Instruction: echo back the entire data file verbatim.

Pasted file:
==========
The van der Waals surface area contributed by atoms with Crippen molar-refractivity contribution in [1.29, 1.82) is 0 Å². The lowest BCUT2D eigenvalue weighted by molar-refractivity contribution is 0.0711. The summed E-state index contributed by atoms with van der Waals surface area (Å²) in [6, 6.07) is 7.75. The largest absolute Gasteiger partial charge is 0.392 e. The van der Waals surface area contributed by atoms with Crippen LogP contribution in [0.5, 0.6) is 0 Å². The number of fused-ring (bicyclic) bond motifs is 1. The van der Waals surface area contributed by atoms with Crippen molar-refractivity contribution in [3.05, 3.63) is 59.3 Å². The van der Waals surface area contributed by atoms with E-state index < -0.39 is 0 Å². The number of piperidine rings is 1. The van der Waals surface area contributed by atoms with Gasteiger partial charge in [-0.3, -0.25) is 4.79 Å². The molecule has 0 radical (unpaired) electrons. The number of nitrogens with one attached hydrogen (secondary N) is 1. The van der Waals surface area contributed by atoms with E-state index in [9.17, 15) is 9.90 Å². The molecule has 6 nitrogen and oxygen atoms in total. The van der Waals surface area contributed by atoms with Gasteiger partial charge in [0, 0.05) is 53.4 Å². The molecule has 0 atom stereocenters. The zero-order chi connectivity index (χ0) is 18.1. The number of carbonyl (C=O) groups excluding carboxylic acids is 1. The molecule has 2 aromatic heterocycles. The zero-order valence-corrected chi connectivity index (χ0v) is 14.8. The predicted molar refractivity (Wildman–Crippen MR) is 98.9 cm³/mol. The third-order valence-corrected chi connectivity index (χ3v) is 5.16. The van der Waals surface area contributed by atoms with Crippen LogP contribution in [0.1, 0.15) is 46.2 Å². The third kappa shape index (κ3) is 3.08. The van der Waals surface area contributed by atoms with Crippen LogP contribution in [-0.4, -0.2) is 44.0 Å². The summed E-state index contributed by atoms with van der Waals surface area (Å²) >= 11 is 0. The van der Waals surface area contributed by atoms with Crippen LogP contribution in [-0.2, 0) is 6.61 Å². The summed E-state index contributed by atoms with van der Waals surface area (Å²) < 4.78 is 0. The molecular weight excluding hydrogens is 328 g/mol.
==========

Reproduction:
The van der Waals surface area contributed by atoms with Crippen molar-refractivity contribution in [1.29, 1.82) is 0 Å². The lowest BCUT2D eigenvalue weighted by molar-refractivity contribution is 0.0711. The summed E-state index contributed by atoms with van der Waals surface area (Å²) in [6, 6.07) is 7.75. The largest absolute Gasteiger partial charge is 0.392 e. The van der Waals surface area contributed by atoms with Crippen LogP contribution in [0.5, 0.6) is 0 Å². The number of fused-ring (bicyclic) bond motifs is 1. The van der Waals surface area contributed by atoms with Crippen molar-refractivity contribution in [3.05, 3.63) is 59.3 Å². The van der Waals surface area contributed by atoms with E-state index < -0.39 is 0 Å². The number of piperidine rings is 1. The van der Waals surface area contributed by atoms with Gasteiger partial charge in [-0.3, -0.25) is 4.79 Å². The molecule has 0 radical (unpaired) electrons. The number of nitrogens with one attached hydrogen (secondary N) is 1. The van der Waals surface area contributed by atoms with E-state index in [9.17, 15) is 9.90 Å². The molecule has 6 nitrogen and oxygen atoms in total. The van der Waals surface area contributed by atoms with Gasteiger partial charge in [0, 0.05) is 53.4 Å². The molecule has 0 atom stereocenters. The zero-order chi connectivity index (χ0) is 18.1. The number of carbonyl (C=O) groups excluding carboxylic acids is 1. The molecule has 2 aromatic heterocycles. The zero-order valence-corrected chi connectivity index (χ0v) is 14.8. The predicted molar refractivity (Wildman–Crippen MR) is 98.9 cm³/mol. The third-order valence-corrected chi connectivity index (χ3v) is 5.16. The van der Waals surface area contributed by atoms with Crippen LogP contribution in [0.1, 0.15) is 46.2 Å². The third kappa shape index (κ3) is 3.08. The van der Waals surface area contributed by atoms with Crippen LogP contribution in [-0.4, -0.2) is 44.0 Å². The summed E-state index contributed by atoms with van der Waals surface area (Å²) >= 11 is 0. The van der Waals surface area contributed by atoms with Crippen LogP contribution in [-0.2, 0) is 6.61 Å². The summed E-state index contributed by atoms with van der Waals surface area (Å²) < 4.78 is 0. The molecular weight excluding hydrogens is 328 g/mol.